Wayne O’Leary

A Tale of Two Banks

The last several weeks have provided an instructive lesson in how different political systems are dealing with the rolling worldwide financial crisis brought about by the subprime-mortgage mess. Americans tend to think of this latest breakdown of global capitalism as strictly a domestic affair, but it’s not. Because we are the world’s biggest economic player, the problem is most pronounced here, but it’s not our exclusive property.

American lenders invented the subprime mortgage, the loaning of money at variable interest to home buyers not really capable of paying it back once initially low “teaser” rates were adjusted upward; Europeans (particularly the British) eagerly copied it. Simultaneously, Wall Street investment bankers developed the concept of bundling such mortgages together as marketable securities and selling them to investors, including those in foreign countries; this harebrained scheme was likewise adopted abroad, again most avidly by free-market Britons. The combination of greed and stupidity thereby went global, accompanied by diminished government oversight. Now, a decade of financial deregulation has come back to bite the world’s collective backside.

Placing shaky home mortgages in the financial market and allowing them to be bought and sold by institutional investors (called “debt securitization”) was a genuinely bad idea whose time had regrettably come by the new millennium; it freed bankers of responsibility for their loan policies. Who cared if the mortgagee couldn’t pay back? The bank no longer held the loan, which was now part of a securities package residing in New York, London, or Berlin at some private-equity fund, brokerage house, or investment bank; it was, in fact, no longer a mortgage, but an exotic credit instrument—a collateralized debt obligation, or CDO, to the cognoscenti.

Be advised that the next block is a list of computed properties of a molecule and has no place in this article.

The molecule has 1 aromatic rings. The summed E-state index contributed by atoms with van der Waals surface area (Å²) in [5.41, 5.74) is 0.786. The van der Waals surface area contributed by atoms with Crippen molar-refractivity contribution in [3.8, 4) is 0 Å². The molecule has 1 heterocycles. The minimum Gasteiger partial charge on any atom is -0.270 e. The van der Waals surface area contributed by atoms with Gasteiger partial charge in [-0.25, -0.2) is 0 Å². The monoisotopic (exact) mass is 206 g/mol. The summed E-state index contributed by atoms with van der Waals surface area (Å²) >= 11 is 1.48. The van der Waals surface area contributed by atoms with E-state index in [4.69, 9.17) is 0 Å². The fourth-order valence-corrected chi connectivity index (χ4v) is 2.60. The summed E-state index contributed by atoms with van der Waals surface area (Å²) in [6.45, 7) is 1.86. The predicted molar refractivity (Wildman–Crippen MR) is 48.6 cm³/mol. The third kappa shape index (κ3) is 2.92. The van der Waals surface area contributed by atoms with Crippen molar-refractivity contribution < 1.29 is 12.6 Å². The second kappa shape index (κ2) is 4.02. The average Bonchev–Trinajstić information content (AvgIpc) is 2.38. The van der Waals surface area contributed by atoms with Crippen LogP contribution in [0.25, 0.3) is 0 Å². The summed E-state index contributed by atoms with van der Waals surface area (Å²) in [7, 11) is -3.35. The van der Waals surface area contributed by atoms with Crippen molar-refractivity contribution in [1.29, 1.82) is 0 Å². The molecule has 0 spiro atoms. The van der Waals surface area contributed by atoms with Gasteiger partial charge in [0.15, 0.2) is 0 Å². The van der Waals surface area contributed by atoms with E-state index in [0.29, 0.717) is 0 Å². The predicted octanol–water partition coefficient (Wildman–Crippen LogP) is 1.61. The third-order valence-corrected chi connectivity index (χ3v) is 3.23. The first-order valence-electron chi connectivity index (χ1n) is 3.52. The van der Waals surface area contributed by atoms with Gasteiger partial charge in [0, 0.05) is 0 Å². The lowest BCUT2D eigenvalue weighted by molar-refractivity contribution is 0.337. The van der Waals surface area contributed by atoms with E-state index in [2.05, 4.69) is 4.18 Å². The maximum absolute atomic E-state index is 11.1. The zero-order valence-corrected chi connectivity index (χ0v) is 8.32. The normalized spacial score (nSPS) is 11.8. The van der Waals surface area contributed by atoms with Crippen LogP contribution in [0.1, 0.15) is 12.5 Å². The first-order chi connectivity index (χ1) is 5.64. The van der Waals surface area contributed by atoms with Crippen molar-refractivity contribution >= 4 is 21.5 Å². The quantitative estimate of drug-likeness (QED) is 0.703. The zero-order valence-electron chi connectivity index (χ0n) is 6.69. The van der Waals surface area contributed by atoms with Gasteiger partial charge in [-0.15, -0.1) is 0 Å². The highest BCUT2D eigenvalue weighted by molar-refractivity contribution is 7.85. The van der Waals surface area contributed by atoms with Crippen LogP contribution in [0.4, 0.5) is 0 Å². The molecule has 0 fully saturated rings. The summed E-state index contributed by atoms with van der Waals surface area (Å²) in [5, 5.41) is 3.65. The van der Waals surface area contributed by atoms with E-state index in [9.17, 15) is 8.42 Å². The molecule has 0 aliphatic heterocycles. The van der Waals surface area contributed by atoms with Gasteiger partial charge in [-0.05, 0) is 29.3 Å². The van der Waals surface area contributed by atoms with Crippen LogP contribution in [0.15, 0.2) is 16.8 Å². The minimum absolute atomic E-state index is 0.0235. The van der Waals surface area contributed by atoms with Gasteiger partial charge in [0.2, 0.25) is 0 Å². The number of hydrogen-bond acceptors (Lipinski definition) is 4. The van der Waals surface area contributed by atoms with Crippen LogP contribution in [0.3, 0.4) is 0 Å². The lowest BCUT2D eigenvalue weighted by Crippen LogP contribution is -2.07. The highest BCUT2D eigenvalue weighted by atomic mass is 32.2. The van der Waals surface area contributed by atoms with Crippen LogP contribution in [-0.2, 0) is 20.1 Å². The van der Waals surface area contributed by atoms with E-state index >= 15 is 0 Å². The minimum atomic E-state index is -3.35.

Meanwhile, those taking out subprime mortgages, encouraged by Bush administration hosannas to the “ownership society,” by blind belief in the American Dream, and by the empty reassurances of business-seeking lenders, dug themselves bottomless financial holes. They assumed (and were told) that home values would keep increasing until the end of time; house prices had, after all, risen every year from 1960 to 2000. Compounded equity would not only cover payment of upwardly ratcheted adjustable-rate mortgages, but would provide ample credit for the miscellaneous borrowing upon which the American economy had become dependent.

Unfortunately for borrowers and lenders alike, the housing bubble of skyrocketing home prices, which began around 2001-02, was punctured just as record numbers of new mortgagees, many with scant resources, entered the market. Excess dwelling capacity created by speculative overbuilding and foreclosures on subprime borrowers turned positive equity into negative equity. Houses were increasingly worth less than their purchase prices, and those holding mortgage-backed securities as investments saw the value of those securitized mortgages plummet. Suddenly frightened, lending institutions retrenched, putting the international economy in a stall.

What has formed since 2006 is a financial perfect storm: foreclosed homeowners, banking institutions fearful of lending money, corporate entities verging on bankruptcy, and an unfolding recession proceeding from the credit markets to real estate, construction, and beyond. It’s the ultimate cautionary tale of unregulated capitalism. In the US, the reaction to a financial emergency that could morph into a systemwide economic collapse mirroring 1929 has been typical of what one would expect from a conservative Republican administration. The knee-jerk response, implemented by the Federal Reserve Board under the chairmanship of Ben Bernanke, has been to lower interest rates—not once, but again and again and again—in a vain attempt to stimulate investment through business borrowing and, more immediately, reduce mortgage costs.